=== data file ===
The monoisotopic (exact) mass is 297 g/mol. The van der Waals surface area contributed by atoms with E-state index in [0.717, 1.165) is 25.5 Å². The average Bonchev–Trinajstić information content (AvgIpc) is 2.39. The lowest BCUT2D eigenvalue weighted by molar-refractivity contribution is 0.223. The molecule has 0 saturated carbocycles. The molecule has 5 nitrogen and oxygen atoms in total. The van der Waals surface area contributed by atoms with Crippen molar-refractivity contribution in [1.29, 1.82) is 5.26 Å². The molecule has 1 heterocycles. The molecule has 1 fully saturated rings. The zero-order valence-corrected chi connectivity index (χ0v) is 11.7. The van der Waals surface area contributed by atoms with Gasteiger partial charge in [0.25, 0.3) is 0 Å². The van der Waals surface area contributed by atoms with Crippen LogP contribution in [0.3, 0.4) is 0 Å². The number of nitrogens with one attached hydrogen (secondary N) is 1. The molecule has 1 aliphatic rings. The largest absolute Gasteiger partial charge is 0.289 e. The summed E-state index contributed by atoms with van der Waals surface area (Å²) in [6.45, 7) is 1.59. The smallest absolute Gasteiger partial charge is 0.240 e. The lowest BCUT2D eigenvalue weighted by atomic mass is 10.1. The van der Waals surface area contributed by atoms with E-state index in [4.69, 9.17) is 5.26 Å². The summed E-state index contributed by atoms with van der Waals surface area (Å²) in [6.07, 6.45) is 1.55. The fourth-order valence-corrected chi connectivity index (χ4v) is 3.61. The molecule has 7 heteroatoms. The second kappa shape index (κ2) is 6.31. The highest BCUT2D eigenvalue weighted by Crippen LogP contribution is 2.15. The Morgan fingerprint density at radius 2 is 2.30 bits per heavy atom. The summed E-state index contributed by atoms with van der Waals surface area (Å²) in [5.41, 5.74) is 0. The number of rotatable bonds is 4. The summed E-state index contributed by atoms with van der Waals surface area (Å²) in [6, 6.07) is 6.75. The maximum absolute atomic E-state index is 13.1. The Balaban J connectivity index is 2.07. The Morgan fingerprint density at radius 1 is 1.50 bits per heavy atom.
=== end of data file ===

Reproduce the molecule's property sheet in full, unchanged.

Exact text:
The monoisotopic (exact) mass is 297 g/mol. The van der Waals surface area contributed by atoms with E-state index in [0.717, 1.165) is 25.5 Å². The average Bonchev–Trinajstić information content (AvgIpc) is 2.39. The lowest BCUT2D eigenvalue weighted by molar-refractivity contribution is 0.223. The molecule has 0 saturated carbocycles. The molecule has 5 nitrogen and oxygen atoms in total. The van der Waals surface area contributed by atoms with Crippen molar-refractivity contribution in [1.29, 1.82) is 5.26 Å². The molecule has 1 heterocycles. The molecule has 1 fully saturated rings. The zero-order valence-corrected chi connectivity index (χ0v) is 11.7. The van der Waals surface area contributed by atoms with Gasteiger partial charge in [0.25, 0.3) is 0 Å². The van der Waals surface area contributed by atoms with Crippen LogP contribution in [0.3, 0.4) is 0 Å². The number of nitrogens with one attached hydrogen (secondary N) is 1. The molecule has 1 aliphatic rings. The largest absolute Gasteiger partial charge is 0.289 e. The summed E-state index contributed by atoms with van der Waals surface area (Å²) in [6.45, 7) is 1.59. The smallest absolute Gasteiger partial charge is 0.240 e. The lowest BCUT2D eigenvalue weighted by atomic mass is 10.1. The van der Waals surface area contributed by atoms with E-state index in [4.69, 9.17) is 5.26 Å². The summed E-state index contributed by atoms with van der Waals surface area (Å²) in [6.07, 6.45) is 1.55. The fourth-order valence-corrected chi connectivity index (χ4v) is 3.61. The molecule has 7 heteroatoms. The second kappa shape index (κ2) is 6.31. The highest BCUT2D eigenvalue weighted by Crippen LogP contribution is 2.15. The Morgan fingerprint density at radius 2 is 2.30 bits per heavy atom. The summed E-state index contributed by atoms with van der Waals surface area (Å²) in [5.41, 5.74) is 0. The number of rotatable bonds is 4. The summed E-state index contributed by atoms with van der Waals surface area (Å²) in [6, 6.07) is 6.75. The maximum absolute atomic E-state index is 13.1. The Balaban J connectivity index is 2.07. The Morgan fingerprint density at radius 1 is 1.50 bits per heavy atom.